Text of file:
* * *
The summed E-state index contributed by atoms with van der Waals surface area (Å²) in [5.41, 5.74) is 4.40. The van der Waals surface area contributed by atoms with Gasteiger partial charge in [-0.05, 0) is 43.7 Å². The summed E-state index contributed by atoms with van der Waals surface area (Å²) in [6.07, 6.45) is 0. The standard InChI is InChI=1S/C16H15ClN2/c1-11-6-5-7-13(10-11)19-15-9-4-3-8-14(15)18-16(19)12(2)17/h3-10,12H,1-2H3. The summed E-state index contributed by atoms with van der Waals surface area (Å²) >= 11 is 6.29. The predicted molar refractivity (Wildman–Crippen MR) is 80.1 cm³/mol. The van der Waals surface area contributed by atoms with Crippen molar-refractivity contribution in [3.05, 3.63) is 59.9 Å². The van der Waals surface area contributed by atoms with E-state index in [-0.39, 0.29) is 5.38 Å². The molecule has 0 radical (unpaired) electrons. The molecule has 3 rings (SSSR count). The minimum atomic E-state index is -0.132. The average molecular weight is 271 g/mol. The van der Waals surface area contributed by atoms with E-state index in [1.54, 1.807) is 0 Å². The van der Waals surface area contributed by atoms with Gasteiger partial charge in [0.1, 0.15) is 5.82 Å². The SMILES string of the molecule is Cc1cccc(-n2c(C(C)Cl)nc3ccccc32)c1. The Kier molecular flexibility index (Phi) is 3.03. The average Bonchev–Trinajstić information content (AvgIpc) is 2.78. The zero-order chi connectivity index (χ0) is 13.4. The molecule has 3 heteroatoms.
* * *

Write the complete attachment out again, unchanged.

The summed E-state index contributed by atoms with van der Waals surface area (Å²) in [5.41, 5.74) is 4.40. The van der Waals surface area contributed by atoms with Gasteiger partial charge in [-0.05, 0) is 43.7 Å². The summed E-state index contributed by atoms with van der Waals surface area (Å²) in [6.07, 6.45) is 0. The standard InChI is InChI=1S/C16H15ClN2/c1-11-6-5-7-13(10-11)19-15-9-4-3-8-14(15)18-16(19)12(2)17/h3-10,12H,1-2H3. The summed E-state index contributed by atoms with van der Waals surface area (Å²) >= 11 is 6.29. The predicted molar refractivity (Wildman–Crippen MR) is 80.1 cm³/mol. The van der Waals surface area contributed by atoms with Crippen molar-refractivity contribution in [3.05, 3.63) is 59.9 Å². The van der Waals surface area contributed by atoms with E-state index in [-0.39, 0.29) is 5.38 Å². The molecule has 0 radical (unpaired) electrons. The molecule has 3 rings (SSSR count). The minimum atomic E-state index is -0.132. The average molecular weight is 271 g/mol. The van der Waals surface area contributed by atoms with E-state index in [1.54, 1.807) is 0 Å². The van der Waals surface area contributed by atoms with Gasteiger partial charge in [0.1, 0.15) is 5.82 Å². The SMILES string of the molecule is Cc1cccc(-n2c(C(C)Cl)nc3ccccc32)c1. The Kier molecular flexibility index (Phi) is 3.03. The average Bonchev–Trinajstić information content (AvgIpc) is 2.78. The zero-order chi connectivity index (χ0) is 13.4. The molecule has 3 heteroatoms.